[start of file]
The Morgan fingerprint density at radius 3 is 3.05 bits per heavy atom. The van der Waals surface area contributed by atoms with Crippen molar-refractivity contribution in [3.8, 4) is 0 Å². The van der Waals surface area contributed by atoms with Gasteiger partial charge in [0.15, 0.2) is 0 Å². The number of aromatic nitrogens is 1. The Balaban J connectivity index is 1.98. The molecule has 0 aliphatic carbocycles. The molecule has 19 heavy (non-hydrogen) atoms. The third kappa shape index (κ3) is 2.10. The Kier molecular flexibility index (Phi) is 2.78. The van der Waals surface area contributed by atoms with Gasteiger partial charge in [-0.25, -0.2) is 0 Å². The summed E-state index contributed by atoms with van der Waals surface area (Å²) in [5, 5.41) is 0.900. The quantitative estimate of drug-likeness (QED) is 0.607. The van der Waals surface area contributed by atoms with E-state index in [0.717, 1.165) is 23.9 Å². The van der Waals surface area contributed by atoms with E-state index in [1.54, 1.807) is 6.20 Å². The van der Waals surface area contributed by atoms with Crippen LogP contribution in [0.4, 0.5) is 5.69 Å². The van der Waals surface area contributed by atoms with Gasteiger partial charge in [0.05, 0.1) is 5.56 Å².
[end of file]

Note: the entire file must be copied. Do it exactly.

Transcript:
The Morgan fingerprint density at radius 3 is 3.05 bits per heavy atom. The van der Waals surface area contributed by atoms with Crippen molar-refractivity contribution in [3.8, 4) is 0 Å². The van der Waals surface area contributed by atoms with Gasteiger partial charge in [0.15, 0.2) is 0 Å². The number of aromatic nitrogens is 1. The Balaban J connectivity index is 1.98. The molecule has 0 aliphatic carbocycles. The molecule has 19 heavy (non-hydrogen) atoms. The third kappa shape index (κ3) is 2.10. The Kier molecular flexibility index (Phi) is 2.78. The van der Waals surface area contributed by atoms with Gasteiger partial charge in [-0.25, -0.2) is 0 Å². The summed E-state index contributed by atoms with van der Waals surface area (Å²) in [5, 5.41) is 0.900. The quantitative estimate of drug-likeness (QED) is 0.607. The van der Waals surface area contributed by atoms with E-state index in [0.717, 1.165) is 23.9 Å². The van der Waals surface area contributed by atoms with E-state index in [1.54, 1.807) is 6.20 Å². The van der Waals surface area contributed by atoms with Crippen LogP contribution in [0.4, 0.5) is 5.69 Å². The van der Waals surface area contributed by atoms with Gasteiger partial charge in [0.05, 0.1) is 5.56 Å².